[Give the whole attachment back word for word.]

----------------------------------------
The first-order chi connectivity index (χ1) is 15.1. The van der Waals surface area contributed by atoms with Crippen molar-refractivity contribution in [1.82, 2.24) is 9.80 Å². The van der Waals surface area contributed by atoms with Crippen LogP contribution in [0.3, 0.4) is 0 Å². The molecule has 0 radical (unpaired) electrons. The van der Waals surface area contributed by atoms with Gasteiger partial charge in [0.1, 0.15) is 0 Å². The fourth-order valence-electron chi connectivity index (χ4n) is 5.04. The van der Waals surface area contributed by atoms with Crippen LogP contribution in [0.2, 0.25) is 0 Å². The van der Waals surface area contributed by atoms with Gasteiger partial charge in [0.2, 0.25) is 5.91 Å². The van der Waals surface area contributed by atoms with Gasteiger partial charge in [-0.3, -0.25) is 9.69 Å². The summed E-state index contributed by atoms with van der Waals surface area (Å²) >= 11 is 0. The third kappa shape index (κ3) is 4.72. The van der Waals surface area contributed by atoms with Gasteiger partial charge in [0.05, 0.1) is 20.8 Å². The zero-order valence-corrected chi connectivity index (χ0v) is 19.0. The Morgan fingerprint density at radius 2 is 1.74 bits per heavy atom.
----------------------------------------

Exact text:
The first-order chi connectivity index (χ1) is 15.1. The van der Waals surface area contributed by atoms with Crippen molar-refractivity contribution in [1.82, 2.24) is 9.80 Å². The van der Waals surface area contributed by atoms with Crippen LogP contribution in [0.3, 0.4) is 0 Å². The molecule has 0 radical (unpaired) electrons. The van der Waals surface area contributed by atoms with Gasteiger partial charge in [0.1, 0.15) is 0 Å². The fourth-order valence-electron chi connectivity index (χ4n) is 5.04. The van der Waals surface area contributed by atoms with Crippen LogP contribution in [0.2, 0.25) is 0 Å². The van der Waals surface area contributed by atoms with Gasteiger partial charge in [0.2, 0.25) is 5.91 Å². The van der Waals surface area contributed by atoms with Gasteiger partial charge in [-0.3, -0.25) is 9.69 Å². The summed E-state index contributed by atoms with van der Waals surface area (Å²) >= 11 is 0. The third kappa shape index (κ3) is 4.72. The van der Waals surface area contributed by atoms with Gasteiger partial charge in [0.05, 0.1) is 20.8 Å². The zero-order valence-corrected chi connectivity index (χ0v) is 19.0. The Morgan fingerprint density at radius 2 is 1.74 bits per heavy atom.